* Obama repeats call for EU to act decisively on debt
* US ready to do its part but EU aid not discussed - Obama
* US and EU urge Iran to comply on its nuclear program
(Adds ambassadors' comments)
By Laura MacInnis
WASHINGTON, Nov 28 President Barack Obama
pressed European Union officials on Monday to act quickly and
decisively to resolve their sovereign debt crisis, which the
White House said was weighing on the U.S. economy.
After meeting European Council President Herman Van Rompuy
and European Commission President Jose Manuel Barroso, Obama
said he was keen to see the euro zone crisis end.
"I communicated to them that the United States stands ready
to do our part to help them resolve this issue. This is of huge
importance to our economy," Obama, seated next to the EU
leaders, told reporters.
A possible step would be for Washington to support more aid
to Europe from the International Monetary Fund, where the
United States is the biggest shareholder.
But William Kennard, the U.S. envoy in Brussels, said there
was no discussion of the United States making any financial
obligations to help Europe or increasing its payments to the
IMF - moves bound to face stiff political opposition given
fiscal pressures gripping the U.S. Congress.
Rather, the Obama administration has focused on offering
advice on rescue programs and how to make tough political
decisions drawn from its experience during the U.S. financial
crisis of 2008.
The U.S.-EU summit furthered those discussions, Kennard
said, refusing to discuss any specifics.
"Ultimately, we believe that this is a problem that Europe
has to solve and has the capacity and the resources to solve
it," he said at a news conference.
Europe conveyed that the situation is difficult and leaders
are not complacent, the EU Ambassador to the United States Joao
Vale de Almeida said.
"Europe is committed. Europe is determined," he said,
adding that the Dec. 9 EU summit would be a "milestone."
EU leaders are expected to agree on steps toward fiscal
union, considered critical for a longer term solution to
Europe's debt crisis.
White House spokesman Jay Carney said the IMF already has
substantial resources and has a role to play in helping Europe
but also underscored the U.S. view that Europe has the capacity
to handle its own problems.
"The issue here is a European issue and Europe needs to
act," he said.
Obama has been in regular telephone contact with German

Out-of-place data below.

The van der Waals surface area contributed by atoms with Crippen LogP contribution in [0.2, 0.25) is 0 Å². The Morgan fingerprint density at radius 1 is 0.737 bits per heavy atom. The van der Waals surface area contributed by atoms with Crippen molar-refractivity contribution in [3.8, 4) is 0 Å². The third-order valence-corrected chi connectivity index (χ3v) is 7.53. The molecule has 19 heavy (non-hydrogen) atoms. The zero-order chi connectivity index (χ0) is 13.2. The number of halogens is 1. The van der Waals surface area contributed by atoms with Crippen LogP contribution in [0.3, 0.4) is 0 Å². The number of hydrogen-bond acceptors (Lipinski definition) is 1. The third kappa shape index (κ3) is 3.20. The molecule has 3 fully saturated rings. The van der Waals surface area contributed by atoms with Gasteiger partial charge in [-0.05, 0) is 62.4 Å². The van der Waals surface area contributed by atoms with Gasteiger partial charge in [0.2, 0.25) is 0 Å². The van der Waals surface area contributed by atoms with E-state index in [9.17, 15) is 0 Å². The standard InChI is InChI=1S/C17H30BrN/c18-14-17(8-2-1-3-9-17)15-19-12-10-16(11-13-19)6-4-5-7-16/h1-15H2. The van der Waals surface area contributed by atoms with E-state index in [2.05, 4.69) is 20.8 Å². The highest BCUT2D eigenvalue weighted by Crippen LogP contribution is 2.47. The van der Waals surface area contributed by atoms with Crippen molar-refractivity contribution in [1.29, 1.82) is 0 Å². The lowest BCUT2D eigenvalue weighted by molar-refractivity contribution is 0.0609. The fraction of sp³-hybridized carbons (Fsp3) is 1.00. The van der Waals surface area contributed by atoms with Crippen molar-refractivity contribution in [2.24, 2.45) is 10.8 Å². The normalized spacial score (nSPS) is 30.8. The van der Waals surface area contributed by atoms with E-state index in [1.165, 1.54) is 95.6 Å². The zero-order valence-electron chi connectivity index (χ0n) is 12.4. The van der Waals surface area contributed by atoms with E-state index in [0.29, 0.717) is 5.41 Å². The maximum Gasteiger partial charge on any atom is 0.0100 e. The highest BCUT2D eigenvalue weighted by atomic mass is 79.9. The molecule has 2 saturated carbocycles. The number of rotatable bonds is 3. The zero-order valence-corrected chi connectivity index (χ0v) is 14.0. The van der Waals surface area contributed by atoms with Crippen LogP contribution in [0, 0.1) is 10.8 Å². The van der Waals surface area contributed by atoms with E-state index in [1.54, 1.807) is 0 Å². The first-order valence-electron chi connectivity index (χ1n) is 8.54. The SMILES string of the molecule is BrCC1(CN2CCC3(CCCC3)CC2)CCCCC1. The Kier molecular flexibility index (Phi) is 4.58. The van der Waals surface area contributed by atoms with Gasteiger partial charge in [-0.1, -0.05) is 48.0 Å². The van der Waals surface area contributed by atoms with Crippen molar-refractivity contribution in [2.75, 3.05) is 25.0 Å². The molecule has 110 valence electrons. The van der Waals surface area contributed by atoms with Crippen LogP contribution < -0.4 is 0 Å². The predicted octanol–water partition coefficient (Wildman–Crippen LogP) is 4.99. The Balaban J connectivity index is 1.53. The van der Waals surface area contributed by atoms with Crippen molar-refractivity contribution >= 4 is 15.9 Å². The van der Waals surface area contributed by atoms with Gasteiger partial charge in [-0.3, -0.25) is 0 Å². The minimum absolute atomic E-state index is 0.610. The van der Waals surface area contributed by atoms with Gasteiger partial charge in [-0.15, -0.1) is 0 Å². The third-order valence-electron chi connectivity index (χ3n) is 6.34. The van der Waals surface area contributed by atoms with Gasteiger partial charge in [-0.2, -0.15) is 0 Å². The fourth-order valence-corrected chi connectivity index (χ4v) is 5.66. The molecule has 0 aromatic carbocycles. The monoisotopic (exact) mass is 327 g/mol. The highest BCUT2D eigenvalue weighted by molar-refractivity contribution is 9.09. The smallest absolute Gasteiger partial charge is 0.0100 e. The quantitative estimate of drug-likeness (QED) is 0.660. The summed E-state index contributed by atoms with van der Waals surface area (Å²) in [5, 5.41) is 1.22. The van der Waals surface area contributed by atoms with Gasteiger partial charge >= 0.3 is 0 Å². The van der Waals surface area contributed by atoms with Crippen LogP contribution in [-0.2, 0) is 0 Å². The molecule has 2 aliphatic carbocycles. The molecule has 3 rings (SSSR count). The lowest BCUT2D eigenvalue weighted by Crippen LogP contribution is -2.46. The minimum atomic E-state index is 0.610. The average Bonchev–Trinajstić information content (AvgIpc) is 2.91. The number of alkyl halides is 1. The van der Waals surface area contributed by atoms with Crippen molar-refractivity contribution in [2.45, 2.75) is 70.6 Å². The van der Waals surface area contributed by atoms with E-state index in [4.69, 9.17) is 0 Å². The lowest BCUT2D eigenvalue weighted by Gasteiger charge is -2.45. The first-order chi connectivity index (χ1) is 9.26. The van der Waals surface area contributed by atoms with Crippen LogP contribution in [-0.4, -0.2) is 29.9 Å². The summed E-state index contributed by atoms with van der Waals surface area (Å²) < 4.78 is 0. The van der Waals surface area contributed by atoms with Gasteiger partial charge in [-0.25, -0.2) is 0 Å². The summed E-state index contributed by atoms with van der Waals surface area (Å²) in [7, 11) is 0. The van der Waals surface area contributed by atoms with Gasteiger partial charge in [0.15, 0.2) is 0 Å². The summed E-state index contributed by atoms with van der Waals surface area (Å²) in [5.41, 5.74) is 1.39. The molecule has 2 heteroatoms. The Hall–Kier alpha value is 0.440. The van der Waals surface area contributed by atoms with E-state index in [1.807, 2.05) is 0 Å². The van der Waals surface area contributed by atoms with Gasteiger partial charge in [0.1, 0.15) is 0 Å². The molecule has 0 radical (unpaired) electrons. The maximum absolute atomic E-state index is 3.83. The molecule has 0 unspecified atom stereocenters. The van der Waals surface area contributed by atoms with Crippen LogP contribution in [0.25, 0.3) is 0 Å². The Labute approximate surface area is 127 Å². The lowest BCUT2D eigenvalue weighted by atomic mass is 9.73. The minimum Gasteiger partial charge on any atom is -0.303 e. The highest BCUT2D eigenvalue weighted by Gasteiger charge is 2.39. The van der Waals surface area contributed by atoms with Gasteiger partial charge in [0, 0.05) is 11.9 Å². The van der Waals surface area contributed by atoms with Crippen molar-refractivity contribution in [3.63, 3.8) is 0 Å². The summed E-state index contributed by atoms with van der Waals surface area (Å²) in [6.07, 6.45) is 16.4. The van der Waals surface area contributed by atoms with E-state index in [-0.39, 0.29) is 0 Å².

Chancellor Angela Merkel, French President Nicolas Sarkozy and
other European leaders as debt woes have piled up in Greece,
Italy and Spain, hurting stock markets and raising doubts about
U.S. exports and growth.
U.S. Treasury Secretary Tim Geithner and top White House
advisers took part in Monday's closed-door talks, the latest in
a series of annual summits between American and EU leaders.
The meeting did not include Merkel, Sarkozy and other
European heads of state who will ultimately need to make tough
decisions to salvage the euro zone.
But Van Rompuy and Barroso wield influence as heads of key
EU institutions at the heart of efforts to address the crisis,
which has thrown the future of the 17-nation currency bloc into
doubt at a moment of weakness for the global economy.
Avoiding contagion from Europe is critical for Obama, a
Democrat whose re-election prospects next November hinge on his
ability to shield the U.S. economy from another downturn and
bring down the unemployment rate of 9 percent.
"If Europe is contracting or if Europe is having
difficulties, then it is much more difficult for us to create
good jobs at home," Obama said.
So far, U.S. exports have remained strong in spite of the
turmoil in Europe, rising in the first nine months of 2011 by
about 15 percent from the same period last year.
Exports to the EU account for about 2 percent of total U.S.
output, so a mild EU recession is expected to shave only about
one- or two-tenths of a percentage point from U.S. growth in
the first half of 2012, Wells Fargo estimates.
Van Rompuy said it was wrong to suggest Europe was the only
drag on the global economy and said it was important for other
economies to pitch in to boost growth.
In a joint statement after the meeting, the United States
and European Union said they agreed on the need to work
together with emerging economies to rebalance global growth and
for the United States to address its fiscal issues in the
They also said they were determined to see Iran comply with
its international obligations related to its nuclear program.
Van Rompuy said the European Union was preparing new
restrictive measures to further isolate Tehran.
The joint statement, issued hours after Brussels announced
new financial sanctions on Syria, also urged Damascus "to end
violence immediately" and permit a peaceful and democratic
transition of government.
Catherine Ashton, the EU's foreign policy chief, and U.S.
Secretary of State Hillary Clinton also took part in the talks
which lasted just over two hours.
(Additional reporting by David Lawder, Stella Dawson, Doug
Palmer, Steve Holland, Caren Bohan, Lesley Wroughton and Glenn
Somerville in Washington and Luke Baker in Brussels; Editing by
Paul Simao and John O'Callaghan)